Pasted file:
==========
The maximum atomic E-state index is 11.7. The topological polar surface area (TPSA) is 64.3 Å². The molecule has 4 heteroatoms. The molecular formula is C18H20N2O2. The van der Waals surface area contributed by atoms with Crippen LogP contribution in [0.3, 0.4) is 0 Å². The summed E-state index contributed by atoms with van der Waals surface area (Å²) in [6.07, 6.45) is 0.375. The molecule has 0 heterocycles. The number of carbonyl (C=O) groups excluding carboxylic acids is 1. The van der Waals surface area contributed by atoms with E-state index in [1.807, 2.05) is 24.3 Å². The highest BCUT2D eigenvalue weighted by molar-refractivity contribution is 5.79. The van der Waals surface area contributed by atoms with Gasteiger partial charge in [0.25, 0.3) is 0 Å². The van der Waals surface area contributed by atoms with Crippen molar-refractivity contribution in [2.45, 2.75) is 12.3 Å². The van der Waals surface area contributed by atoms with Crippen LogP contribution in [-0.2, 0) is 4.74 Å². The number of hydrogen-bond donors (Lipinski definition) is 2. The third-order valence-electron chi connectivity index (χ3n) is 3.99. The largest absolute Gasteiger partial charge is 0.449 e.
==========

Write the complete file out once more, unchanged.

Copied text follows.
The maximum atomic E-state index is 11.7. The topological polar surface area (TPSA) is 64.3 Å². The molecule has 4 heteroatoms. The molecular formula is C18H20N2O2. The van der Waals surface area contributed by atoms with Crippen LogP contribution in [0.3, 0.4) is 0 Å². The summed E-state index contributed by atoms with van der Waals surface area (Å²) in [6.07, 6.45) is 0.375. The molecule has 0 heterocycles. The number of carbonyl (C=O) groups excluding carboxylic acids is 1. The van der Waals surface area contributed by atoms with E-state index in [1.807, 2.05) is 24.3 Å². The highest BCUT2D eigenvalue weighted by molar-refractivity contribution is 5.79. The van der Waals surface area contributed by atoms with Gasteiger partial charge in [0.25, 0.3) is 0 Å². The van der Waals surface area contributed by atoms with Crippen molar-refractivity contribution in [2.45, 2.75) is 12.3 Å². The van der Waals surface area contributed by atoms with Crippen LogP contribution in [-0.2, 0) is 4.74 Å². The number of hydrogen-bond donors (Lipinski definition) is 2. The third-order valence-electron chi connectivity index (χ3n) is 3.99. The largest absolute Gasteiger partial charge is 0.449 e.